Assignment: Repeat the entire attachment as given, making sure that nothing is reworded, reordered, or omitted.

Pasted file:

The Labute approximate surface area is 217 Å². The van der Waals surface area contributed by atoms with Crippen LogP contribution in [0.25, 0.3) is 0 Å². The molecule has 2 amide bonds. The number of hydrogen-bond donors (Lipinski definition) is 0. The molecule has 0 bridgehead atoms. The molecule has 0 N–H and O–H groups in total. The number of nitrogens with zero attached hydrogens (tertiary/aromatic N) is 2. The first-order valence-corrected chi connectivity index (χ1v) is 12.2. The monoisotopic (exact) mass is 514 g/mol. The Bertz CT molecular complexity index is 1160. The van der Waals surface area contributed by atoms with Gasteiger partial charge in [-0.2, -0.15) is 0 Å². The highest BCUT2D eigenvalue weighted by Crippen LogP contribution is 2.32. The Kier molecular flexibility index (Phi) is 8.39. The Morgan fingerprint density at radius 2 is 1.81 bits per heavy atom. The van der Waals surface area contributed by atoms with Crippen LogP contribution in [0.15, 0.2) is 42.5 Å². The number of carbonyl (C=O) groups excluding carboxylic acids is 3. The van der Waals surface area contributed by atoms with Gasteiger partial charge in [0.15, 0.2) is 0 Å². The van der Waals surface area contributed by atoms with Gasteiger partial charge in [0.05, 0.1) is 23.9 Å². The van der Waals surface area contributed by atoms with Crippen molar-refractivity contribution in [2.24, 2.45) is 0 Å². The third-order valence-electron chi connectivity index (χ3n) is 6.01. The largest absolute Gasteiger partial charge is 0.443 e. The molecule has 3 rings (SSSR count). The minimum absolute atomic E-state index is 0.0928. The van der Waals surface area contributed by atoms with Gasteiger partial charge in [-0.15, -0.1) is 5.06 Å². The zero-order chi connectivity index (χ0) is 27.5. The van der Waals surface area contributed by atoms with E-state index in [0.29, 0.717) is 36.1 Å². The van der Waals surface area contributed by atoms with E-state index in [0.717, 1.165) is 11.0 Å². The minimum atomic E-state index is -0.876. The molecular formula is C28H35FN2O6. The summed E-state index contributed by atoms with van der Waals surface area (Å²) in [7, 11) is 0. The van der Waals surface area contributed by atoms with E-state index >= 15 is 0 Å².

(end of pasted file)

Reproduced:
The Labute approximate surface area is 217 Å². The van der Waals surface area contributed by atoms with Crippen LogP contribution in [0.25, 0.3) is 0 Å². The molecule has 2 amide bonds. The number of hydrogen-bond donors (Lipinski definition) is 0. The molecule has 0 bridgehead atoms. The molecule has 0 N–H and O–H groups in total. The number of nitrogens with zero attached hydrogens (tertiary/aromatic N) is 2. The first-order valence-corrected chi connectivity index (χ1v) is 12.2. The monoisotopic (exact) mass is 514 g/mol. The Bertz CT molecular complexity index is 1160. The van der Waals surface area contributed by atoms with Gasteiger partial charge in [-0.2, -0.15) is 0 Å². The highest BCUT2D eigenvalue weighted by Crippen LogP contribution is 2.32. The Kier molecular flexibility index (Phi) is 8.39. The Morgan fingerprint density at radius 2 is 1.81 bits per heavy atom. The van der Waals surface area contributed by atoms with Crippen LogP contribution in [0.15, 0.2) is 42.5 Å². The number of carbonyl (C=O) groups excluding carboxylic acids is 3. The van der Waals surface area contributed by atoms with Gasteiger partial charge in [0.15, 0.2) is 0 Å². The van der Waals surface area contributed by atoms with Gasteiger partial charge in [0.05, 0.1) is 23.9 Å². The van der Waals surface area contributed by atoms with Crippen molar-refractivity contribution in [2.24, 2.45) is 0 Å². The third-order valence-electron chi connectivity index (χ3n) is 6.01. The largest absolute Gasteiger partial charge is 0.443 e. The molecule has 3 rings (SSSR count). The minimum absolute atomic E-state index is 0.0928. The van der Waals surface area contributed by atoms with Gasteiger partial charge in [-0.15, -0.1) is 5.06 Å². The zero-order chi connectivity index (χ0) is 27.5. The van der Waals surface area contributed by atoms with E-state index in [0.29, 0.717) is 36.1 Å². The van der Waals surface area contributed by atoms with E-state index in [0.717, 1.165) is 11.0 Å². The minimum atomic E-state index is -0.876. The molecular formula is C28H35FN2O6. The summed E-state index contributed by atoms with van der Waals surface area (Å²) in [7, 11) is 0. The van der Waals surface area contributed by atoms with E-state index >= 15 is 0 Å².